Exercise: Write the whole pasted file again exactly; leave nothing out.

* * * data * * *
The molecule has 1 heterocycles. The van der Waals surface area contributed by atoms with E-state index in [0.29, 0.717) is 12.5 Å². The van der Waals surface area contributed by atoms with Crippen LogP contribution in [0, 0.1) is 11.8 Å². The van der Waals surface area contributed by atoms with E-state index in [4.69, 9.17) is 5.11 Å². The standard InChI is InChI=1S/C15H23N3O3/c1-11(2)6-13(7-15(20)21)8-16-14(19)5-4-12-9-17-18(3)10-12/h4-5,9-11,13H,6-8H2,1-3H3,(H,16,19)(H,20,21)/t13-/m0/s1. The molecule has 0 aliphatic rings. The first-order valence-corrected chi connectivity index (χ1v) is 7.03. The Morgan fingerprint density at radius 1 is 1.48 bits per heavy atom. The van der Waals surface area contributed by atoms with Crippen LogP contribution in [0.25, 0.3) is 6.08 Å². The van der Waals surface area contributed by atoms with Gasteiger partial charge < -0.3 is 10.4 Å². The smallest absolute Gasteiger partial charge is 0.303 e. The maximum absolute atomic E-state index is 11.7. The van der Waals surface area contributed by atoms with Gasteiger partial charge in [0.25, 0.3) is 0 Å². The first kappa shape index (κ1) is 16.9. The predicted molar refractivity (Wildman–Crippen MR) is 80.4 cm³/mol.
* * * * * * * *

The molecule has 1 heterocycles. The van der Waals surface area contributed by atoms with E-state index in [0.29, 0.717) is 12.5 Å². The van der Waals surface area contributed by atoms with Crippen LogP contribution in [0, 0.1) is 11.8 Å². The van der Waals surface area contributed by atoms with E-state index in [4.69, 9.17) is 5.11 Å². The standard InChI is InChI=1S/C15H23N3O3/c1-11(2)6-13(7-15(20)21)8-16-14(19)5-4-12-9-17-18(3)10-12/h4-5,9-11,13H,6-8H2,1-3H3,(H,16,19)(H,20,21)/t13-/m0/s1. The molecule has 0 aliphatic rings. The first-order valence-corrected chi connectivity index (χ1v) is 7.03. The Morgan fingerprint density at radius 1 is 1.48 bits per heavy atom. The van der Waals surface area contributed by atoms with Crippen LogP contribution in [0.25, 0.3) is 6.08 Å². The van der Waals surface area contributed by atoms with Gasteiger partial charge < -0.3 is 10.4 Å². The smallest absolute Gasteiger partial charge is 0.303 e. The maximum absolute atomic E-state index is 11.7. The van der Waals surface area contributed by atoms with Gasteiger partial charge in [0.25, 0.3) is 0 Å². The first kappa shape index (κ1) is 16.9. The predicted molar refractivity (Wildman–Crippen MR) is 80.4 cm³/mol.